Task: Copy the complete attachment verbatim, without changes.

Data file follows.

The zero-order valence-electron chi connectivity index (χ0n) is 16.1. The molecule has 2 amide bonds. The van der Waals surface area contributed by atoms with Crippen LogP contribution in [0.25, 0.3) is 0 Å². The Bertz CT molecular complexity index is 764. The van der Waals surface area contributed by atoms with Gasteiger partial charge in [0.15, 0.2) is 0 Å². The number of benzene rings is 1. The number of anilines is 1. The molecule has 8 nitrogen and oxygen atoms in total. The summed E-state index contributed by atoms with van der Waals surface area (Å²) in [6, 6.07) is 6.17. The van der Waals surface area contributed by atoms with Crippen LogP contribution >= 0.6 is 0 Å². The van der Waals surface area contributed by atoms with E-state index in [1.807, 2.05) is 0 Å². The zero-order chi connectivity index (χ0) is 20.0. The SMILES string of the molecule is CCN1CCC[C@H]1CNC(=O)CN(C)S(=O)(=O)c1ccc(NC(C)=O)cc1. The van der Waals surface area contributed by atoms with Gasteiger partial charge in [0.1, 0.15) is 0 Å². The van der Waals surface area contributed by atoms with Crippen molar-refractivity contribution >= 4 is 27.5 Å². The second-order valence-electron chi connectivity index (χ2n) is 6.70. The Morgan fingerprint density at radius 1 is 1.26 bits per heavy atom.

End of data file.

The zero-order valence-electron chi connectivity index (χ0n) is 16.1. The molecule has 2 amide bonds. The van der Waals surface area contributed by atoms with Crippen LogP contribution in [0.25, 0.3) is 0 Å². The Bertz CT molecular complexity index is 764. The van der Waals surface area contributed by atoms with Gasteiger partial charge in [0.15, 0.2) is 0 Å². The number of benzene rings is 1. The number of anilines is 1. The molecule has 8 nitrogen and oxygen atoms in total. The summed E-state index contributed by atoms with van der Waals surface area (Å²) in [6, 6.07) is 6.17. The van der Waals surface area contributed by atoms with Crippen LogP contribution >= 0.6 is 0 Å². The van der Waals surface area contributed by atoms with E-state index in [1.807, 2.05) is 0 Å². The zero-order chi connectivity index (χ0) is 20.0. The SMILES string of the molecule is CCN1CCC[C@H]1CNC(=O)CN(C)S(=O)(=O)c1ccc(NC(C)=O)cc1. The van der Waals surface area contributed by atoms with Gasteiger partial charge in [0.1, 0.15) is 0 Å². The van der Waals surface area contributed by atoms with Crippen molar-refractivity contribution >= 4 is 27.5 Å². The second-order valence-electron chi connectivity index (χ2n) is 6.70. The Morgan fingerprint density at radius 1 is 1.26 bits per heavy atom.